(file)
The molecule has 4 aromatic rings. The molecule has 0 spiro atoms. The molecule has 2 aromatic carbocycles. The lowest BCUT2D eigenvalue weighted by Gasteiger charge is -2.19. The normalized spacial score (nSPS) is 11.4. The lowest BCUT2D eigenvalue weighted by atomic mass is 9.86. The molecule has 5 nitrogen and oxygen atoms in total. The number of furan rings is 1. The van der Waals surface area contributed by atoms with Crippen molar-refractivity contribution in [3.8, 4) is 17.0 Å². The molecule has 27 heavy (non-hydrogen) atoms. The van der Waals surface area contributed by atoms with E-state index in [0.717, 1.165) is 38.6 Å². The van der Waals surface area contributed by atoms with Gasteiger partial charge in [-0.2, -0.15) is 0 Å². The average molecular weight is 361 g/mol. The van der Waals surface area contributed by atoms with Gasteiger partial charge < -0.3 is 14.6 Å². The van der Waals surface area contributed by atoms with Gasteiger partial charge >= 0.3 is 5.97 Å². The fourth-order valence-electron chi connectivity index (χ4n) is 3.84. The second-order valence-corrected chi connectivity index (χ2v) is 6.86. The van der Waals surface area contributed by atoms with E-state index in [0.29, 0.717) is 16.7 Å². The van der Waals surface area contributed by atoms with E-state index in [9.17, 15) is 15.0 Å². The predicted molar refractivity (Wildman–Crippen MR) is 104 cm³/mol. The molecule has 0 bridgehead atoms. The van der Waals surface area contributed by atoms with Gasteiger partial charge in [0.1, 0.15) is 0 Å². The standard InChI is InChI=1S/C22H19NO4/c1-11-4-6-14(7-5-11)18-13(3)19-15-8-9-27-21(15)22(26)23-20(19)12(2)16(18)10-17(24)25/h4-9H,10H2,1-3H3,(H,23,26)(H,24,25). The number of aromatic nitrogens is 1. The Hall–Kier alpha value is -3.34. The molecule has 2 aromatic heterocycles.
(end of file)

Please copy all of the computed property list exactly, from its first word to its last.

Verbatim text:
The molecule has 4 aromatic rings. The molecule has 0 spiro atoms. The molecule has 2 aromatic carbocycles. The lowest BCUT2D eigenvalue weighted by Gasteiger charge is -2.19. The normalized spacial score (nSPS) is 11.4. The lowest BCUT2D eigenvalue weighted by atomic mass is 9.86. The molecule has 5 nitrogen and oxygen atoms in total. The number of furan rings is 1. The van der Waals surface area contributed by atoms with Crippen molar-refractivity contribution in [3.8, 4) is 17.0 Å². The molecule has 27 heavy (non-hydrogen) atoms. The van der Waals surface area contributed by atoms with E-state index in [0.717, 1.165) is 38.6 Å². The van der Waals surface area contributed by atoms with Gasteiger partial charge in [-0.2, -0.15) is 0 Å². The average molecular weight is 361 g/mol. The van der Waals surface area contributed by atoms with Gasteiger partial charge < -0.3 is 14.6 Å². The van der Waals surface area contributed by atoms with Gasteiger partial charge >= 0.3 is 5.97 Å². The fourth-order valence-electron chi connectivity index (χ4n) is 3.84. The second-order valence-corrected chi connectivity index (χ2v) is 6.86. The van der Waals surface area contributed by atoms with E-state index in [0.29, 0.717) is 16.7 Å². The van der Waals surface area contributed by atoms with E-state index in [9.17, 15) is 15.0 Å². The predicted molar refractivity (Wildman–Crippen MR) is 104 cm³/mol. The molecule has 0 bridgehead atoms. The van der Waals surface area contributed by atoms with Gasteiger partial charge in [0.1, 0.15) is 0 Å². The standard InChI is InChI=1S/C22H19NO4/c1-11-4-6-14(7-5-11)18-13(3)19-15-8-9-27-21(15)22(26)23-20(19)12(2)16(18)10-17(24)25/h4-9H,10H2,1-3H3,(H,23,26)(H,24,25). The number of aromatic nitrogens is 1. The Hall–Kier alpha value is -3.34. The molecule has 2 aromatic heterocycles.